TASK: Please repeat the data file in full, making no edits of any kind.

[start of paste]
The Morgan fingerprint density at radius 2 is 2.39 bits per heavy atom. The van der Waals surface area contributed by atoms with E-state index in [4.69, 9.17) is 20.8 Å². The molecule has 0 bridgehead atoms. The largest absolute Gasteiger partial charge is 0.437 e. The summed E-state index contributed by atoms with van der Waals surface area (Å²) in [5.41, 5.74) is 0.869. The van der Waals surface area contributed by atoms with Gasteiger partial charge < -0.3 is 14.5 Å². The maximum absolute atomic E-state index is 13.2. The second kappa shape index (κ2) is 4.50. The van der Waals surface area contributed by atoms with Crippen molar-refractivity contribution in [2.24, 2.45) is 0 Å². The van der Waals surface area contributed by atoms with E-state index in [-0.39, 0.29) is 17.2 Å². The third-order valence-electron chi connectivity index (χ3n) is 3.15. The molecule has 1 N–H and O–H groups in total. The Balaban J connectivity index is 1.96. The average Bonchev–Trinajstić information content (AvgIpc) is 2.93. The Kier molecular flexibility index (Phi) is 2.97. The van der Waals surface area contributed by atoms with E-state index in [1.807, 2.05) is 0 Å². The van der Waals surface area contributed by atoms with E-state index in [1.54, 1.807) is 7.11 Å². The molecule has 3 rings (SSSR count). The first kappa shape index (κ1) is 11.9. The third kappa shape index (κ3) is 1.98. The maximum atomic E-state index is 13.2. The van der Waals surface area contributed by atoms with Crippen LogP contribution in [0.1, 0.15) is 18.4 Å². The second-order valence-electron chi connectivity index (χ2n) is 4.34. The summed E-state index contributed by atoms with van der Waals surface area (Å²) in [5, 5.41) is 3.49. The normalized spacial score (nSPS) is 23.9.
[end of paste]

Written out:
The Morgan fingerprint density at radius 2 is 2.39 bits per heavy atom. The van der Waals surface area contributed by atoms with E-state index in [4.69, 9.17) is 20.8 Å². The molecule has 0 bridgehead atoms. The largest absolute Gasteiger partial charge is 0.437 e. The summed E-state index contributed by atoms with van der Waals surface area (Å²) in [5.41, 5.74) is 0.869. The van der Waals surface area contributed by atoms with Gasteiger partial charge < -0.3 is 14.5 Å². The maximum absolute atomic E-state index is 13.2. The second kappa shape index (κ2) is 4.50. The van der Waals surface area contributed by atoms with Crippen molar-refractivity contribution in [2.24, 2.45) is 0 Å². The van der Waals surface area contributed by atoms with E-state index in [-0.39, 0.29) is 17.2 Å². The third-order valence-electron chi connectivity index (χ3n) is 3.15. The molecule has 1 N–H and O–H groups in total. The Balaban J connectivity index is 1.96. The average Bonchev–Trinajstić information content (AvgIpc) is 2.93. The Kier molecular flexibility index (Phi) is 2.97. The van der Waals surface area contributed by atoms with E-state index in [1.807, 2.05) is 0 Å². The van der Waals surface area contributed by atoms with E-state index in [1.54, 1.807) is 7.11 Å². The molecule has 3 rings (SSSR count). The first kappa shape index (κ1) is 11.9. The third kappa shape index (κ3) is 1.98. The maximum atomic E-state index is 13.2. The van der Waals surface area contributed by atoms with Crippen LogP contribution in [0.1, 0.15) is 18.4 Å². The second-order valence-electron chi connectivity index (χ2n) is 4.34. The summed E-state index contributed by atoms with van der Waals surface area (Å²) in [5, 5.41) is 3.49. The normalized spacial score (nSPS) is 23.9.